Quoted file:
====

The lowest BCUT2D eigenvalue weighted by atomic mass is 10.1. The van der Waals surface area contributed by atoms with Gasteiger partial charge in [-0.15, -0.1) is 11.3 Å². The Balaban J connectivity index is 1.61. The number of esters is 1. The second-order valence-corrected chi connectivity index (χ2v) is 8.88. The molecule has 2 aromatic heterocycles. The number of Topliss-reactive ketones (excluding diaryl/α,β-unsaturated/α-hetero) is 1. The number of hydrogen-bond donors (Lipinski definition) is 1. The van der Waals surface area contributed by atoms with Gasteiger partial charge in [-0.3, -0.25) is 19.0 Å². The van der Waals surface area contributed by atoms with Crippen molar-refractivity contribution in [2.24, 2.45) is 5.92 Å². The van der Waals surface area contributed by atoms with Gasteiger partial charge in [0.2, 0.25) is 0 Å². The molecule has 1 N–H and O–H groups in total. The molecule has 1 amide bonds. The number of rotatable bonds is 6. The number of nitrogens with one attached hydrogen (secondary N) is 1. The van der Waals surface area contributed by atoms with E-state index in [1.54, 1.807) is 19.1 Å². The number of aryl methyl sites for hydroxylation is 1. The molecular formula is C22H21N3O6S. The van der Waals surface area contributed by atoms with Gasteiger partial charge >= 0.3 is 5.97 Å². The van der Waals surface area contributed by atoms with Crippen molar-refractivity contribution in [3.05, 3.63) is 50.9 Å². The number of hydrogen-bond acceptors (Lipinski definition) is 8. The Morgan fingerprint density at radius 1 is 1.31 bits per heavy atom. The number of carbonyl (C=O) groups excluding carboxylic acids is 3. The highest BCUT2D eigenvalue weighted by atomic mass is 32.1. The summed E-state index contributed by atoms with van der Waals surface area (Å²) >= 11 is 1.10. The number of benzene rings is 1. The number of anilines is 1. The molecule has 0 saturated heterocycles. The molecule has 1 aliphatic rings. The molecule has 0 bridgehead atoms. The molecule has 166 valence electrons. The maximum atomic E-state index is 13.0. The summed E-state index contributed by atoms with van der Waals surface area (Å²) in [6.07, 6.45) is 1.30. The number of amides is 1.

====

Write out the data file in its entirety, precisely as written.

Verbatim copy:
The lowest BCUT2D eigenvalue weighted by atomic mass is 10.1. The van der Waals surface area contributed by atoms with Gasteiger partial charge in [-0.15, -0.1) is 11.3 Å². The Balaban J connectivity index is 1.61. The number of esters is 1. The second-order valence-corrected chi connectivity index (χ2v) is 8.88. The molecule has 2 aromatic heterocycles. The number of Topliss-reactive ketones (excluding diaryl/α,β-unsaturated/α-hetero) is 1. The number of hydrogen-bond donors (Lipinski definition) is 1. The van der Waals surface area contributed by atoms with Gasteiger partial charge in [-0.3, -0.25) is 19.0 Å². The van der Waals surface area contributed by atoms with Crippen molar-refractivity contribution in [2.24, 2.45) is 5.92 Å². The van der Waals surface area contributed by atoms with Gasteiger partial charge in [0.2, 0.25) is 0 Å². The molecule has 1 N–H and O–H groups in total. The molecule has 1 amide bonds. The number of rotatable bonds is 6. The number of nitrogens with one attached hydrogen (secondary N) is 1. The van der Waals surface area contributed by atoms with E-state index in [1.54, 1.807) is 19.1 Å². The number of aryl methyl sites for hydroxylation is 1. The molecular formula is C22H21N3O6S. The van der Waals surface area contributed by atoms with Gasteiger partial charge >= 0.3 is 5.97 Å². The van der Waals surface area contributed by atoms with Crippen molar-refractivity contribution in [3.05, 3.63) is 50.9 Å². The number of hydrogen-bond acceptors (Lipinski definition) is 8. The Morgan fingerprint density at radius 1 is 1.31 bits per heavy atom. The number of carbonyl (C=O) groups excluding carboxylic acids is 3. The highest BCUT2D eigenvalue weighted by atomic mass is 32.1. The summed E-state index contributed by atoms with van der Waals surface area (Å²) >= 11 is 1.10. The number of benzene rings is 1. The number of anilines is 1. The molecule has 0 saturated heterocycles. The molecule has 1 aliphatic rings. The molecule has 0 bridgehead atoms. The molecule has 166 valence electrons. The maximum atomic E-state index is 13.0. The summed E-state index contributed by atoms with van der Waals surface area (Å²) in [6.07, 6.45) is 1.30. The number of amides is 1.